Centre for Deliberative Democracy and Global Governance Seminar
When Deliberative Democracy Travels to China: An Example of Cultural ExceptionalismTue 7 February 2017Speaker: Li-chia Lo, University of MelbourneVenue: The Dryzek Room, Building 22, University of Canberra
As Edward Said elaborates in his Travelling Theory, theory is like human beings who travel from its birthplace to other foreign places. This is where the meaning of theory begins to transform, and Said’s work points to a new direction of investigating the transcultural transformation of knowledge when theory is disseminated in our globalised world.
By following this line of thinking, the development of deliberative democracy in China offers an excellent example to review how the actual contexts transform the meaning and implication of deliberative democracy. Engaging with the issue of translation and its related contexts, the development of deliberative democracy in China is deeply connected with its culture, institution, and socio-political traditions. Also, the background of introducing deliberative democracy to China is also tightly bridged with the studies of democratization.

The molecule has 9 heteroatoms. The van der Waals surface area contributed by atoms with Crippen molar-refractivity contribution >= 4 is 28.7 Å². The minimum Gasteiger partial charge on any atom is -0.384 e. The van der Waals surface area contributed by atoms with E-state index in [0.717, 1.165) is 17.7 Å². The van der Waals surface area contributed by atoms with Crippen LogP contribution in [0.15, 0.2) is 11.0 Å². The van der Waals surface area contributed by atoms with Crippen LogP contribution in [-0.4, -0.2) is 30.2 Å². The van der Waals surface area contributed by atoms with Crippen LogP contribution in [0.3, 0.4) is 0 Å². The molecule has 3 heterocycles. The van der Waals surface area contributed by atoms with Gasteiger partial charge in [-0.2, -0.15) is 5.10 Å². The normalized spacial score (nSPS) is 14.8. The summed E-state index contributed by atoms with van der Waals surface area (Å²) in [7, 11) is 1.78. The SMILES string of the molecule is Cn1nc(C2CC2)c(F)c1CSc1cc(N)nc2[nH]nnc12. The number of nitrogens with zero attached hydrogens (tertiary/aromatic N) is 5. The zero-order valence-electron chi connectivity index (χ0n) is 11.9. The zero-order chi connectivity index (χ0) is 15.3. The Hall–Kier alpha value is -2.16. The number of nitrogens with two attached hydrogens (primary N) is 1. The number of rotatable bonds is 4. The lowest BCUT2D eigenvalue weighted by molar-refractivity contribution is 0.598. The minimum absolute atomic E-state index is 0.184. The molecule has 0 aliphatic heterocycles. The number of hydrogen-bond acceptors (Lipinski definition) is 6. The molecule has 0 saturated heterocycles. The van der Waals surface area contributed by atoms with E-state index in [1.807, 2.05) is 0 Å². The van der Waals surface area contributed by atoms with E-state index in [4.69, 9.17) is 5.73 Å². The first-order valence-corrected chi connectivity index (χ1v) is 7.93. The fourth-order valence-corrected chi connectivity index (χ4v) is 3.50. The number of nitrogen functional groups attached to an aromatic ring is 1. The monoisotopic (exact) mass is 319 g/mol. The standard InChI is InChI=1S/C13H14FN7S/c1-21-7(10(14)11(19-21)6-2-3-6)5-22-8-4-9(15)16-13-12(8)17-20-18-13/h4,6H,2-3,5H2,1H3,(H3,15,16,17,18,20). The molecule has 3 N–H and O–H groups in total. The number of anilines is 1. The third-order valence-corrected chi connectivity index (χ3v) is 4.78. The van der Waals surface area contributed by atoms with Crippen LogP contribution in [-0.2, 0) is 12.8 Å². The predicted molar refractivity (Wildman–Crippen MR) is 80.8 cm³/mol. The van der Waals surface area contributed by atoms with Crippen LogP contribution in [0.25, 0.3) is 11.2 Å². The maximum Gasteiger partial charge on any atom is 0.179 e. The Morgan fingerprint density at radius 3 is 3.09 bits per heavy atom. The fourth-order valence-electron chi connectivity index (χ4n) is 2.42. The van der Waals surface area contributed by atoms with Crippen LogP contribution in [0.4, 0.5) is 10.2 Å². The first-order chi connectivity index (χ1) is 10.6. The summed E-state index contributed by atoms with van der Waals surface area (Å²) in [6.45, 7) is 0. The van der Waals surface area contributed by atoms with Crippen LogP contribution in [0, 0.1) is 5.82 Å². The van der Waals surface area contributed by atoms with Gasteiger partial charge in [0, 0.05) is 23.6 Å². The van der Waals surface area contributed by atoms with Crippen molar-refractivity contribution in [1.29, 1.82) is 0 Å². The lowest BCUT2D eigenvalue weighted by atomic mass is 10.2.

The double movements between the local contexts and the universal trend of democratization form the basic theme of deliberative democracy in China. Deliberative democracy in China is therefore, struggled between universalism and exceptionalism. By making use of Giorgio Agamben’s concepts of example and exception, I will go into details about why and how the development of deliberative democracy in China is heading toward a cultural exceptionalism rather than embracing the universalism prescribed in the normative goal of deliberative democracy.
Li-chia Lo is a Ph.D. candidate in the School of Social and Political Sciences at the University of Melbourne. His doctoral thesis is about deliberative democracy and participatory budgeting in China. He is particularly interested in formations of related knowledge and local experiments in Chinese cities.